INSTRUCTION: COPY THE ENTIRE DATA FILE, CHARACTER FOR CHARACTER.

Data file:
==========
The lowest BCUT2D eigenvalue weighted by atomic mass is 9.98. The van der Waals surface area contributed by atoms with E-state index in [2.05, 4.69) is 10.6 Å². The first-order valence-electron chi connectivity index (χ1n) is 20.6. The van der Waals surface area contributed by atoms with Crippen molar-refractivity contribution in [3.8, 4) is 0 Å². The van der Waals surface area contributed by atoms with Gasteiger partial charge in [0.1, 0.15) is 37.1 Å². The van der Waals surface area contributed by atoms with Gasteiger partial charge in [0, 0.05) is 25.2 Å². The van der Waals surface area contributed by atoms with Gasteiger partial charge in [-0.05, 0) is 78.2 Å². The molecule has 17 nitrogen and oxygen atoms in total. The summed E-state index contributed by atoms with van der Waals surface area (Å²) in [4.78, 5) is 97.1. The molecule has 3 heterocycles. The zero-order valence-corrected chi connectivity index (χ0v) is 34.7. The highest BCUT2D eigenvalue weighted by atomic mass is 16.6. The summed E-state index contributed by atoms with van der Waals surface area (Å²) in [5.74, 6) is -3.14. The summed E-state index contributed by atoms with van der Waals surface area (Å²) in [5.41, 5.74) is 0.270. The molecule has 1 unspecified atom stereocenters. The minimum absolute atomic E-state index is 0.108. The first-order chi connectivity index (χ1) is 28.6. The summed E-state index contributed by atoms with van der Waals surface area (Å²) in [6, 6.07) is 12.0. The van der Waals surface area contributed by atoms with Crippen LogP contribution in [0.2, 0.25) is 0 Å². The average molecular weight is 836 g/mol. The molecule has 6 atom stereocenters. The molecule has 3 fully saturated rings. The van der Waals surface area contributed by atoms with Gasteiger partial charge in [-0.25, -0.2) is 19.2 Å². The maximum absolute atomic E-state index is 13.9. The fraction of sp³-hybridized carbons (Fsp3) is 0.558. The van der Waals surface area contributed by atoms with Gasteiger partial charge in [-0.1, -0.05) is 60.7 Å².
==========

The lowest BCUT2D eigenvalue weighted by atomic mass is 9.98. The van der Waals surface area contributed by atoms with E-state index in [2.05, 4.69) is 10.6 Å². The first-order valence-electron chi connectivity index (χ1n) is 20.6. The van der Waals surface area contributed by atoms with Crippen molar-refractivity contribution in [3.8, 4) is 0 Å². The van der Waals surface area contributed by atoms with Gasteiger partial charge in [0.1, 0.15) is 37.1 Å². The van der Waals surface area contributed by atoms with Gasteiger partial charge in [0, 0.05) is 25.2 Å². The van der Waals surface area contributed by atoms with Gasteiger partial charge in [-0.05, 0) is 78.2 Å². The molecule has 17 nitrogen and oxygen atoms in total. The summed E-state index contributed by atoms with van der Waals surface area (Å²) in [4.78, 5) is 97.1. The molecule has 3 heterocycles. The zero-order valence-corrected chi connectivity index (χ0v) is 34.7. The highest BCUT2D eigenvalue weighted by atomic mass is 16.6. The summed E-state index contributed by atoms with van der Waals surface area (Å²) in [5.74, 6) is -3.14. The summed E-state index contributed by atoms with van der Waals surface area (Å²) in [5.41, 5.74) is 0.270. The molecule has 1 unspecified atom stereocenters. The minimum absolute atomic E-state index is 0.108. The first-order chi connectivity index (χ1) is 28.6. The summed E-state index contributed by atoms with van der Waals surface area (Å²) in [6, 6.07) is 12.0. The van der Waals surface area contributed by atoms with Crippen LogP contribution in [0.2, 0.25) is 0 Å². The average molecular weight is 836 g/mol. The molecule has 6 atom stereocenters. The molecule has 3 fully saturated rings. The van der Waals surface area contributed by atoms with Gasteiger partial charge in [-0.25, -0.2) is 19.2 Å². The maximum absolute atomic E-state index is 13.9. The fraction of sp³-hybridized carbons (Fsp3) is 0.558. The van der Waals surface area contributed by atoms with Gasteiger partial charge in [-0.1, -0.05) is 60.7 Å².